top of page

The art of jumping…from a somewhat wise senior

This year is full of lasts. It is my last semester at Hope College, and this is one of my last print edition issues of The Anchor. I am taking my last courses, and I am enjoying my last breaths of this simulated world we call college.


I say “simulated world” because at college we do not live as functioning adults. Many students are still relying on their families for support—monetarily, emotionally and physically—and most of us do not work a 9-5.


We walk through college with some goal in mind so that we can leave home, or for some people, help support our homes. I believe that higher education is a place to nurture and grow our own passions, interests and skills ranging from the natural sciences to the arts. However, through this journey, we have to develop some goal; or else, we are just wandering through life with little purpose. Now that does not sound very good.


Whether this goal is an occupation, a deeper understanding of a particular subject, a stepping stone towards another higher degree or even to find the love of your life—these are all admirable goals to discover at college.


I entered college with a very concrete goal: to become the best surgeon I could possibly be. About 3% inspired by “Grey’s Anatomy,” I learned as much as I could about surgery, the different paths it could bring me down and even learned how to suture early on in high school. However, once I finished my first year, where I was exposed to the vastness of a liberal arts education, I changed my mind. I chose to explore my other interests that bled over from high school. As a result, I jumped paths. I decided that I did not want to become a doctor, and instead, directed my attention to something else: chemistry research. I started researching organic chemistry here at Hopethe summer before my freshman year, and I fell in love with it. I continued to deepen that love by researching at multiple institutions all around the United States.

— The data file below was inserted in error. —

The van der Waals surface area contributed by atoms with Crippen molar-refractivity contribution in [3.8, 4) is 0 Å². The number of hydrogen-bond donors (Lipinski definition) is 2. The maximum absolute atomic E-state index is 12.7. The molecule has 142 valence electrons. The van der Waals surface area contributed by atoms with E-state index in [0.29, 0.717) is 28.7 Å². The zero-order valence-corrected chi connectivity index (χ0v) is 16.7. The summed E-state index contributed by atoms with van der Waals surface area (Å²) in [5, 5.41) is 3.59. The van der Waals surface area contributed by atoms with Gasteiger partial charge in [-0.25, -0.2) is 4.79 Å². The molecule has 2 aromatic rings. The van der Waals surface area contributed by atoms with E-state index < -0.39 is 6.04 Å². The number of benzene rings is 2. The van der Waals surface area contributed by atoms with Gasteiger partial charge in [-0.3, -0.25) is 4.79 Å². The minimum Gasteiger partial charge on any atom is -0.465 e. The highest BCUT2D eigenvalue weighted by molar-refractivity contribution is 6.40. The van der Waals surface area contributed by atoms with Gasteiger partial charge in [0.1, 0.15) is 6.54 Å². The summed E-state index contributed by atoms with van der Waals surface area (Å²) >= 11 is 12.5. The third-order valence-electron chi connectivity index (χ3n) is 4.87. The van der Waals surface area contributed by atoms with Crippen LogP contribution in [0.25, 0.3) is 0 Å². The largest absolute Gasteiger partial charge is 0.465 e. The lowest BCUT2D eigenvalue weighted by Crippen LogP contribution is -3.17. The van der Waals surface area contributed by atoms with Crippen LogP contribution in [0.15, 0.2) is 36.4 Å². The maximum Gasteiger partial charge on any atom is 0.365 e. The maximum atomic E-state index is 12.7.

This jump was uncomfortable, but I persevered through that bit of discomfort. What discomfort you may ask? Imagine you have been working toward one goal for many years, making decisions in regard to that single goal, then that goal just vanishes. Wouldn’t that make you uncomfortable? I had pictured myself as a surgeon for years, making many decisions based on that goal. It was hard to let go of something so ambitious and renowned as becoming a doctor.


Although this jump shook some future plans, I rebounded and directed my energies toward becoming the best research chemist. Even though I had research as my priority, I did not stop exploring all my random and widespread interests. I attended conferences where I sat with others late into the night discussing ideological dilemmas. I helped found a TEDx organization at Hope. I marched on the streets of D.C. for something I vehemently believe in.


As I moved through college, my non-science passions and interests started to shine through. I became involved here at The Anchor. I was published for the first time in the Wall Street Journal. I joined politically active clubs and became involved with deep-thinking organizations like the Intercollegiate Studies Institute.


I fell in love with the constant excitement of working within journalism and politics. Political theory fascinates me. Campaigns excite me. Articulating my opinion for the world to read brings me joy.